As a fallen vegan, I notice animal products on the label. My informed children make their own choices on the marshmallow question—Dylann, at six, abstains ethical grounds, while Robin, at three, says they're "sad, but delicious." I drink milk and cream from the neighbor's cow and goat milk from my own two does. I also consume store-bought dairy products, but not without a moral burden. I realize that it's the wrong thing for me, with my position on animal welfare, to do. I would like to stop.
In a perfect world, I would like to cook from scratch. Grow my own. Avoid all animal products except those raised in my very own yard, produced by happy, healthy animals, and produced in a system where all male offspring of said animals could end up in happy pet homes. It's not a viable solution for many, but it could be within reach for me.
Parents, what do you do when you've gradually slid into the habit of feeding your children tinned peaches and Annie's mac 'n' cheese? How do you retrain palates that have been introduced to Krispy Kreme donuts and A&W floats? How do you convince your kids that eating with the seasons really does mean no strawberries in December?
I still have dietary restrictions. I haven't eaten red meat since 1987, and I won't eat a bird again once I finish the sad obligation of eating the 20 home-grown chickens in my freezer. That was an experiment in meat-eating that failed, personally, for me. It just doesn't feel right. I don't eat produce from outside the US, save the occasional B.C. grown-tomato or imported avocado (my weakness). I praise my children for their vegetarianism, and feel grateful that my two littlest ones avoid (non-fish) meat completely.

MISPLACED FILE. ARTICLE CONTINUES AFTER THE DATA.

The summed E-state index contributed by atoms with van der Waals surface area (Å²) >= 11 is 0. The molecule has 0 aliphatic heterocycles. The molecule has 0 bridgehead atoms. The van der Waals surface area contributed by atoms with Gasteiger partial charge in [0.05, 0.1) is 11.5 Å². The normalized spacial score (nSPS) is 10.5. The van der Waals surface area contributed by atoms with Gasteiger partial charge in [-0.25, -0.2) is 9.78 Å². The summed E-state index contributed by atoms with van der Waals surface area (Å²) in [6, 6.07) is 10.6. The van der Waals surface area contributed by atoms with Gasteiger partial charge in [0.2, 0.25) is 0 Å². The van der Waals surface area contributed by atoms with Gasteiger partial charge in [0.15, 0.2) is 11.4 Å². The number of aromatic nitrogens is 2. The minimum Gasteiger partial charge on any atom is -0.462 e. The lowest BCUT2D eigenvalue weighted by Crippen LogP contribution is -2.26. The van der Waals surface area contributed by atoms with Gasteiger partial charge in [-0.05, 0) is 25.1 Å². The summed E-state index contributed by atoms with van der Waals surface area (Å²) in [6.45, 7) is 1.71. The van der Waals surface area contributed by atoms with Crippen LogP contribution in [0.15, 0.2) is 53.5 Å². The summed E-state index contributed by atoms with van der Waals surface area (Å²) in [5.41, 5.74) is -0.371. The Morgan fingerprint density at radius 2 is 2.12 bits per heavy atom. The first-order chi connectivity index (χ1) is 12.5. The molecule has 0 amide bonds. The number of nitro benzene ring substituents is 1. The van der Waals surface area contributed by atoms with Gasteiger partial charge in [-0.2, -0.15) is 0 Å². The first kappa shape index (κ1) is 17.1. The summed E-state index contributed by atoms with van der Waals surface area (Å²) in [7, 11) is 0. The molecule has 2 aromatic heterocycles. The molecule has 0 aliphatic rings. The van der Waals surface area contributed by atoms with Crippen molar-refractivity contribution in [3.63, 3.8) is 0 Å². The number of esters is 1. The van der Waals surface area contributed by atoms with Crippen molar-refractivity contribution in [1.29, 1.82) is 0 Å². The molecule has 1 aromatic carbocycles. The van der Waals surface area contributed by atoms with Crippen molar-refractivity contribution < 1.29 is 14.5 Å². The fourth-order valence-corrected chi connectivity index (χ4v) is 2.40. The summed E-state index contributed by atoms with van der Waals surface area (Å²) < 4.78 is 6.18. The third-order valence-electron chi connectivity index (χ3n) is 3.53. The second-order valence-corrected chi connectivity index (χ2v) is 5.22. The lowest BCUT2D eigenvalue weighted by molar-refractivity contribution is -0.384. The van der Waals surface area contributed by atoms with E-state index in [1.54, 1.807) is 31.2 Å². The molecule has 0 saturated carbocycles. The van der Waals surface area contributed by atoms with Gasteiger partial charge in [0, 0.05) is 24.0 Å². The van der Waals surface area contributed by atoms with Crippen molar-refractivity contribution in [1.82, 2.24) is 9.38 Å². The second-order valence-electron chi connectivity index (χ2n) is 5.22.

I would like to say that I won't eat dairy again, unless it's produced by my own very happy goats. I would like to say that I will never touch a soy- or corn- byproduct with a ten foot pole, and that all of my food will be grown in or around this productive valley. I would like to say that my children, my animals and I will eat locally, sustainably, organically, seasonally, and ethically. From experience, I can tell you that those would be false promises. Perhaps, in this season of resolutions, I should say this: I will think about what I'm buying. I will think about it with less guilt and more self-empowerment—not in terms of blaming myself for each choice, but in terms of thanking myself for each choice. I will take credit, in my own mind, for what I do RIGHT. Perhaps my right choices will snowball, and I'll find myself eating without guilt.
*not a real statistic—just pulled this one out of thin air